By Wilson, Julia A.
Diversity Employers , Vol. 24, No. 4
When ethnic fabrications, dashikis, and headwraps first appeared on the fashion scene a few years ago, many people thought that they were merely fads that would last a season or two. But what has emerged is an expanding influence into the broader fashion industry, an industry that has been reluctant to embrace African features as beauty symbols and, in the not-so-distant past, shunned "ethnic" attire and labeled it as an expression of racial militancy.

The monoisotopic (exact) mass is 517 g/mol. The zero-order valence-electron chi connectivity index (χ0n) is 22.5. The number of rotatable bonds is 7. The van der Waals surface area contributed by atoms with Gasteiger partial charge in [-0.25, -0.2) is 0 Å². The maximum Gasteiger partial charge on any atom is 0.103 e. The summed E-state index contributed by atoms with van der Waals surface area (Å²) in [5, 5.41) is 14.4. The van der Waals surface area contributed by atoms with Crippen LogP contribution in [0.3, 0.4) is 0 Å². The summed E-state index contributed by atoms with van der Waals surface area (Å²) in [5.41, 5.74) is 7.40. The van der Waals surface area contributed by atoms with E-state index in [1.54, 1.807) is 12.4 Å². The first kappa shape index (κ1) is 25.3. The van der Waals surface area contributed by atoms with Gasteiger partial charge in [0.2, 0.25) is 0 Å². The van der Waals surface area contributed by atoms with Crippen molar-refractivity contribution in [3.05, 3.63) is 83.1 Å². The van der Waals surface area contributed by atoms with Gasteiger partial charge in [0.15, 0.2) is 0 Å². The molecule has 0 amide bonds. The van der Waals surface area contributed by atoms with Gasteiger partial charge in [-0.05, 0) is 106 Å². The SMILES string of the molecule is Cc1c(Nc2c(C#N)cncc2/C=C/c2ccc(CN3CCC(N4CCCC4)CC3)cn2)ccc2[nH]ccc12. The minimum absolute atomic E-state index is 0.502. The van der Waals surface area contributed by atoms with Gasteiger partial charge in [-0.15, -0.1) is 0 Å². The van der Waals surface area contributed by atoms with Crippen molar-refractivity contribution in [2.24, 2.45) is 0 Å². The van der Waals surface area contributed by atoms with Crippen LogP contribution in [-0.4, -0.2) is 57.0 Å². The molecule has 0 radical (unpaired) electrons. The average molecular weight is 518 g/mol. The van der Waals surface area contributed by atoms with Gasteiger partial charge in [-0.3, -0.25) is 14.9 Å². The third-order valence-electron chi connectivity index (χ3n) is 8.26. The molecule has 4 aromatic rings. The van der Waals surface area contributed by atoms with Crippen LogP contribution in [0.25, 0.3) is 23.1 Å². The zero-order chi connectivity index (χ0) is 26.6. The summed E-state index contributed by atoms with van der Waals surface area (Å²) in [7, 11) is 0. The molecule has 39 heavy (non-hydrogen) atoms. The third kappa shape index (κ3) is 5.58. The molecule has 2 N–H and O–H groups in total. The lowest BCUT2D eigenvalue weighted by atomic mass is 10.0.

But now, that same industry sees dollar signs, signs that signal profits to be raked in from people craving more and more African-influenced styles and fabrics. A large portion of that demand comes from African-American students.
Hoards of African-American collegians all over the country are reaching back to embrace their heritage. They are not only studying their history, to get a deeper sense of self and a truer understanding of African contributions to the world, but they are also expressing their knowledge by wearing fashionable attire inspired from "home"--Africa. …